Dole wins Maryland Buchanan languishes as distant runner-up; Senate majority leader gains added momentum in low-interest primary; CAMPAIGN 1996

Maryland Republicans joined their counterparts in states from Georgia to Colorado to Maine yesterday, providing Senate Majority Leader Bob Dole a powerful push toward the GOP presidential nomination.

Mr. Dole dominated Maryland, capturing 53 percent of the vote with 94 percent of precincts reporting. He was the top vote-getter in each congressional district, winning all the state's 32 convention delegates.


His support was widespread -- from moderates and conservatives alike. Patrick J. Buchanan, the TV commentator with the anti-abortion, America-first message, was running a distant second with 21 percent.

Publisher Steve Forbes was third with 13 percent, followed by former Tennessee Gov. Lamar Alexander and Maryland's Alan L. Keyes tied with 5 percent, and Sen. Richard G. Lugar with 1 percent. Rep. Robert K. Dornan of California and the Midwestern tire magnate Morry Taylor both registered zero percent.


Turnout was estimated at a dismal 25 percent of registered voters -- "disappointingly low, disastrously low," in the words of Gene M. Raynor, state administrator of election laws.

"It's the lowest in my lifetime in a presidential primary election," Mr. Raynor said. "It may be the first time in the history of Maryland that more Republicans voted than Democrats. The Democrats weren't even aware that there was an election."

For the first time since 1960, the state's Democratic primary was not seriously contested. President Clinton trounced his only challenger, perennial candidate Lyndon H. LaRouche Jr., with 84 percent of the vote with 94 percent of precincts reporting. Mr. LaRouche received 5 percent, and 12 percent of voters were uncommitted.

Exit polls conducted for the Associated Press and television networks showed that Mr. Dole ran strongly among the most conservative voters expected to back Mr. Buchanan -- religious conservatives, supporters of a constitutional amendment banning abortion and even those who believe foreign trade costs Maryland jobs.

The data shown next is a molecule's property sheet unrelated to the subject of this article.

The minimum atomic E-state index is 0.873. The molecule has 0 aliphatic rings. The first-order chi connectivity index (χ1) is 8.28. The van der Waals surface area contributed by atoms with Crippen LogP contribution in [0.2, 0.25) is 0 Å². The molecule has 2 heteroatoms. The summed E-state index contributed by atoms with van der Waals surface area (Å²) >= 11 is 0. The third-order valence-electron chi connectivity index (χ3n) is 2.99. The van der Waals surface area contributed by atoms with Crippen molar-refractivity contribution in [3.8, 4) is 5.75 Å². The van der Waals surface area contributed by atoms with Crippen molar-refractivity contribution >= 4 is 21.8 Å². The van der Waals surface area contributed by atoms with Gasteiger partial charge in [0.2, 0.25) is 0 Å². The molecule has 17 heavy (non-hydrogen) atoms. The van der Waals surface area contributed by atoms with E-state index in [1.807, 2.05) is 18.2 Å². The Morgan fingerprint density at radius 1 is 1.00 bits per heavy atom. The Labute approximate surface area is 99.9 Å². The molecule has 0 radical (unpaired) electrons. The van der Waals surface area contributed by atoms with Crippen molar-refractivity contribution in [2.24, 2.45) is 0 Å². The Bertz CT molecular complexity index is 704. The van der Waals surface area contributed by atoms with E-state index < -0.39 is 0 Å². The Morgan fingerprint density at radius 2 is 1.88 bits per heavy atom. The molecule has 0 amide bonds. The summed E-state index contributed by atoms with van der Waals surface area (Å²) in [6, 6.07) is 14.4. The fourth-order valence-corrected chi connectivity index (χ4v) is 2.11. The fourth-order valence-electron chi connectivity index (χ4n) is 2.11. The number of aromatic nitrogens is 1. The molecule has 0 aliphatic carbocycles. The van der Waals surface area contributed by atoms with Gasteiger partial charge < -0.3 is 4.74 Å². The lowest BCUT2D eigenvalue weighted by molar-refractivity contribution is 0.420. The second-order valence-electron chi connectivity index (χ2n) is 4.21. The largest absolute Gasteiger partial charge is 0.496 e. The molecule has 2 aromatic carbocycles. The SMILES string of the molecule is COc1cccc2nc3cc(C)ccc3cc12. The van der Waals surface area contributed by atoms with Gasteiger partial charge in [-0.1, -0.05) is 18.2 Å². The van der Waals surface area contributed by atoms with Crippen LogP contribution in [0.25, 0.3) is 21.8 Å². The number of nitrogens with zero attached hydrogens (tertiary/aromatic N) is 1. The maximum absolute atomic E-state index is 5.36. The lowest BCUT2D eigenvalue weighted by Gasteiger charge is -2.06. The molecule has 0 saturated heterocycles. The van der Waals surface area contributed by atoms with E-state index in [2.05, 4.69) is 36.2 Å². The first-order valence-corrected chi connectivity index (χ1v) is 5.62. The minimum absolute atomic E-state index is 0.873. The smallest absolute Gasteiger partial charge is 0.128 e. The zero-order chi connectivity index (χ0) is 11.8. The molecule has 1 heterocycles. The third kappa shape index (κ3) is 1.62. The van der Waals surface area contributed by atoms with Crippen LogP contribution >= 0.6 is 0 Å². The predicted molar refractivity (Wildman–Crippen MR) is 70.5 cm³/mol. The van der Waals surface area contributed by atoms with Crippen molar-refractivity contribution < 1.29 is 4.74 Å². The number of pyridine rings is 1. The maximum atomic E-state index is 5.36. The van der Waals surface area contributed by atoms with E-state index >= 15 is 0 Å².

"We really felt strongly that Dole was going to win in Maryland, but I think this exceeds our expectations," said 1st District Rep. Wayne T. Gilchrest, Mr. Dole's campaign chairman in the state. "I think he has captured the heart of the middle, which is what America wants. They want a pragmatic, experienced president with good character and a good background."

Most voters polled said they thought Mr. Buchanan was too extreme.

Joyce Lyons Terhes, chairwoman of the state Republican Party, said that Maryland Republicans were more likely to support moderate conservatives such as Mr. Dole -- "but not the Alan Keyes-Buchanan types."

She said she began sensing over the weekend that Mr. Dole might win big in Maryland.


"I truly believe that Marylanders didn't start focusing on this election until this weekend," Ms. Terhes said. "And when they did, they saw Dole's victory in South Carolina, and I think that energized Dole and energized the people."

And then, she said, voters looked at events around the world -- in Cuba, in the Middle East -- and realized that experience was paramount.

"I think they saw the need for someone who knows how to deal with domestic problems and also foreign policy problems," she said.

Nevertheless, exit polls showed that almost half the voters said they were not satisfied with the crop of Republican candidates.

Koreen Hughes, a 46-year-old devoted Republican from Eldersburg, said that she backed Mr. Dole but that her support was "soft." After her favorite candidate, Texas Sen. Phil Gramm, dropped out of the race, she did not warm up to any other candidate, Mrs. Hughes said.

"As a matter of fact," she said, "this is the first election in 21 years that I haven't been out knocking on doors for a candidate."


Mrs. Hughes and her husband, Mark, are such devout Republicans that they named their daughter Reagan after the former president. And they named their son Charlton after the actor Charlton Heston. At the 1982 Republican National Convention, Mr. Hughes and Mr. Heston were both delegates and sat next to one another.

Although Mrs. Hughes was not wild about any GOP contender, she said she'd support any of them against Mr. Clinton in November.

"They can't find a candidate I will not support in the general election," Mrs. Hughes said. "I will knock on thousands of doors if it means defeating Bill Clinton."

Mary Jo Neville, vice chairwoman of the Maryland Democratic Party, said she relished watching the Republican candidates throw grenades at each other during the campaign.

"I am enjoying this fully," Ms. Neville said, laughing. "But we needed a break. The Democrats have kind of made it an art form. Now the Republicans are showing they're pretty good at it, too.

"I'm not wishing it on them. I'm just glad for a change it's not us."


Pub Date: 3/06/96